Though local legislators believe proposed legislation will bolster workforce development in the Fort Smith area, some are skeptical of its potential impact on the local healthcare workforce.
Senate Bill 135, if passed, would revise funding methods for secondary vocational centers in Arkansas based on where vocations at the centers fall in a three-tier system. While legislators at a legislative panel Friday say the University of Arkansas Fort Smith is tailored for the passage of the bill, two who work in healthcare professions on Friday expressed concern over healthcare vocations potentially not receiving as much funding as other professions upon its passage.
According to legislators, healthcare jobs would fall under Tier 2, which would not receive as much workforce training funds as the jobs in Tier 1.
District 77 state Rep. Justin Boyd, R-Fort Smith, on Jan. 18 said Arkansas has a nursing shortage. Because of this, he said a more fair approach would be to allow more freedom to choose how funding would be divided among different training programs.
"We certainly need certified nursing assistants, we certainly need licensed practical nurses, but a lot of what the hospitals need is that registered nurse training," District 75 state Rep. Lee Johnson, R-Greenwood, said Friday. "I’m not sure this does that much to affect or change that."
Fort Smith Chamber of Commerce Director Tim Allen said officials with two area hospitals are telling him they'll hire 100 nurses if they can be provided. He said this, combined with the fact that UAFS can run 30-35 people a year through its nursing program, should put healthcare in Tier 1 from an economic standpoint.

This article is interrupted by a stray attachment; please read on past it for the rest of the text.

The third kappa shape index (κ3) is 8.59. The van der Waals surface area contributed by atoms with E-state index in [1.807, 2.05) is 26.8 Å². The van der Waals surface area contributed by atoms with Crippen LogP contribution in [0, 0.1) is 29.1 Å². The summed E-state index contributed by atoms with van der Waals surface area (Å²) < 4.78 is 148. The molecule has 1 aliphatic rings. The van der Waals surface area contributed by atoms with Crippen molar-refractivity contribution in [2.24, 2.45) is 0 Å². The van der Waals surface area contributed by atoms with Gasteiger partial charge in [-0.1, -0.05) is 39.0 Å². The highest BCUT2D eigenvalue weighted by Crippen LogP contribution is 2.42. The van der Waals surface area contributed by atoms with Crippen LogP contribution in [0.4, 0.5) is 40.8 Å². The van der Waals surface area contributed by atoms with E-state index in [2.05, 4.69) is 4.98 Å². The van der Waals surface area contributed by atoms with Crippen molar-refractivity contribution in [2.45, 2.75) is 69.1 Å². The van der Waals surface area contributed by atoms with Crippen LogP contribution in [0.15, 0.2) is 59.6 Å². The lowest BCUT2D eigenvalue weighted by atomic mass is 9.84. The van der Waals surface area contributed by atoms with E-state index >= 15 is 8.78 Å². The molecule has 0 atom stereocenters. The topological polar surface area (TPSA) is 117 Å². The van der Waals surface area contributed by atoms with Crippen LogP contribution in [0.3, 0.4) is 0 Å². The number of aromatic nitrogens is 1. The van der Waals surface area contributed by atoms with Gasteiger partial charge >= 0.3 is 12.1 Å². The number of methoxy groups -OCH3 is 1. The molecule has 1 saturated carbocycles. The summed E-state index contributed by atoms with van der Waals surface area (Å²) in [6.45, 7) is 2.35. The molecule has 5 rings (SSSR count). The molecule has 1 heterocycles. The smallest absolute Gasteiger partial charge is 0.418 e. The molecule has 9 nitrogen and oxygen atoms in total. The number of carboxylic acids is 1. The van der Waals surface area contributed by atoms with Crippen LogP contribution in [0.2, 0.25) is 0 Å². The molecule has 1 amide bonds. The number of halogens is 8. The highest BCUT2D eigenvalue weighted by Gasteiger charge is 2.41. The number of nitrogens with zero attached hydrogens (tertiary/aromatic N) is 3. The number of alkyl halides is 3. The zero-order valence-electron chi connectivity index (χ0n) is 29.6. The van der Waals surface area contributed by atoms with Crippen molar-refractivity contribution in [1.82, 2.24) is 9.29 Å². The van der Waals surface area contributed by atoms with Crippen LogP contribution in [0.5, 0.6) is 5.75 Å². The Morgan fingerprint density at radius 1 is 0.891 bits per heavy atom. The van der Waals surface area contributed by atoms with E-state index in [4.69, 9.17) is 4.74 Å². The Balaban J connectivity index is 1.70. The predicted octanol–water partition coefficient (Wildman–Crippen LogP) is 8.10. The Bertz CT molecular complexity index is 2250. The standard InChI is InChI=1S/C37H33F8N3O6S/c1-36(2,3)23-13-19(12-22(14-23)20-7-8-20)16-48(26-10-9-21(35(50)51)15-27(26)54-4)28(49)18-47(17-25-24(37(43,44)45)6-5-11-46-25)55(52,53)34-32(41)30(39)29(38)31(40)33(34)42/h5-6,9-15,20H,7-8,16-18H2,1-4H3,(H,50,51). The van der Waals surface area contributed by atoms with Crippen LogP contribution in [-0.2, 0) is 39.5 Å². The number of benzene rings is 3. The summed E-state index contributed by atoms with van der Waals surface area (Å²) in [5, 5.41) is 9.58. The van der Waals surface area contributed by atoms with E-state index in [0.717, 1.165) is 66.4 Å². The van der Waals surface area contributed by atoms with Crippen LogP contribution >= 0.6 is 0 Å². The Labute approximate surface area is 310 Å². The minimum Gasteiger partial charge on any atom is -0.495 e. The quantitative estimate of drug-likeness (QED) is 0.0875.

In response, District 8 state Sen. Mat Pitsch, R-Fort Smith, said a substantial amount of money is put into healthcare training in the first place.
"To keep that at a level playing field, they put it at a Tier 2," he said.
Boyd on Friday said he still had concerns about healthcare workforce funding in the passage of the bill. However, he said he briefly aired his concerns to Office of Skills Development Deputy Director Cody Waits during the legislative session.
"He understands the amount of money coming in seems to be, from his perspective, more than what he is saying those programs in general cost. I think it’s going to take some more follow-up, probably another conversation longer than catching him in the hallway," Boyd said. "I do have concerns, but I am working on trying to understand."
On the flip side, Pitsch said seven of the nine vocations in this tier are taught at UAFS.
"No other school in the state is meeting the needs at that level, so they have a decision to make to try to talk people into adding one or two more," he said. "My advice is, they’re going to be the premier school based on that tier system."
District 78 state Rep. Jay Richardson, D-Fort Smith, said he liked the premise of the bill but also aired caution.
"One thing we’ve got to be careful about is, we’ve got to make sure we’re outlining a little bit more in depth about what funds are going where, what they’re for," he said. "I think if we become a little too trusting, that’s how things fall through the cracks, but I think the premise of the bill and anything we can do to promote education, I’m always going to be for."